An empty playground in a residential area during the Russian invasion of Ukraine on August 17, 2022 in Kramatorsk, Donetsk Oblast, Ukraine. As of June, two of his three children had been displaced by the war, according to UNICEF. (Reuters/Nacho Doss)
WROCLAW, POLAND: For Ukrainian soldier Dmytro Dwzhenko, returning to Poland to embrace his family after six months of fighting on the front lines was a head-to-head image of a mother and child with severed bodies tied together. When you try to dispel it, you feel a special sensation.
In early March, when his unit fought to liberate the Kyiv suburb from Russian forces, he came across a dead body in Irpin.
“The child clung to his mother and then they were both blown up,” he said in a small apartment in the western Polish city of Wroclaw, which the family moved to in 2019.
He also showed Reuters phone footage of a hospital he visited in nearby Bucha, where bodies of people of all ages were laid out as part of a cleanup effort in Ukraine.
Russian forces have been accused of atrocities by occupying a leafy town on the outskirts of the capital early in a civil war that lasted nearly six months.
Moscow has repeatedly denied targeting civilians in the war, calling claims that Russian forces executed civilians in Bucha a “horrible fabrication”.
Moscow’s Defense Ministry did not respond to a Reuters request for comment on Dobzhenko’s recollection.
One of thousands of soldiers believed to have come from abroad to fight in Ukraine, the 41-year-old is also active in the south near Kherson, a simple routine that has been lacking since late February. can now be tasted.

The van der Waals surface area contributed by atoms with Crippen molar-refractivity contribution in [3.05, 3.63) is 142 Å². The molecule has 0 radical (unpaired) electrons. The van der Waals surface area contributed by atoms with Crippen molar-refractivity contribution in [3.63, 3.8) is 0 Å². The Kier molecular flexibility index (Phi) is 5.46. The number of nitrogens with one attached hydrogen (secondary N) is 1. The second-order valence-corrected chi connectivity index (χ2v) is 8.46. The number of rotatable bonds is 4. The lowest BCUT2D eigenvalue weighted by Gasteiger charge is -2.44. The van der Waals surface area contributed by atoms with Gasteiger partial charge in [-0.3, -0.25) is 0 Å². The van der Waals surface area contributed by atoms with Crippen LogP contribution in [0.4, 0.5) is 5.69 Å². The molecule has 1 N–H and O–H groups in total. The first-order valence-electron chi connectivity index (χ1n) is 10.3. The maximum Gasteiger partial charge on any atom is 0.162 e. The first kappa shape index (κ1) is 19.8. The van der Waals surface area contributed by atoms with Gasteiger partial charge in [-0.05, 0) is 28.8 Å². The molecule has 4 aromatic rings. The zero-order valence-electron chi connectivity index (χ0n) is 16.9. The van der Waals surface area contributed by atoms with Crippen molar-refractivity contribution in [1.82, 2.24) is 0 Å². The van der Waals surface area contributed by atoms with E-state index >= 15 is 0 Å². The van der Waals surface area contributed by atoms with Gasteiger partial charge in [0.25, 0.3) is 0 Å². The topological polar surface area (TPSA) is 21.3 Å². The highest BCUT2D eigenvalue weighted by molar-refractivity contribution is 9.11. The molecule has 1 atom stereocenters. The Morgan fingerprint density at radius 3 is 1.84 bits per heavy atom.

He spent a short time home, then returned to cooking at the front, cradling his two small children, and heading out for a long walk with his wife, Oleksandra.
“I’m not sure. It may be very unlikely that I will be able to return (again) to my wife and children. But this task needs to be done.”
‘We need a lot of weapons’
He fought Russian forces in the East Donbas region in 2014 when Moscow annexed Crimea from Ukraine, but this time the conflict was more brutal, he said.
“Once upon a time there was a front line, our country was here, there was a legal line. Now there are no such lines. And all the rockets, shots, everything that Russia is using now We didn’t have that before,” Dovzhenko said. .
With the Russian advance showing no sign of stopping and the Ukrainian army being defeated, Dobzhenko has little patience for Western voices expressing concern over the course of the war, and offers no tangible help.
“Someone is very worried while rockets are falling on our heads. If you are very worried, you can change places. Their concerns will be much needed there,” Dovzhenko said.
“We don’t have enough weapons now. We need a lot of weapons, artillery, rocket systems, new pistols for infantry. We also need a lot of technical assistance.”
As I tried to reconcile the contrasting lives of life in Ukraine and Poland, things I once thought normal, such as streets full of pedestrians, suddenly seemed strange.
“As I was driving, a helicopter was flying over the route. Maybe it was the police, maybe it was an ambulance, I don’t know,” he said.
“I almost got into an accident because I suddenly wanted to turn off the engine, because in Ukraine, when you see a helicopter, you immediately fight. So I told myself: stop, stop, stop it, stop it
But on a sunny day in Wroclaw, Dobrzhenko and his wife were focused on enjoying their last moments together before he returned to Ukraine.
“It’s always a holiday when he’s here,” Oleksandra said tearfully. .”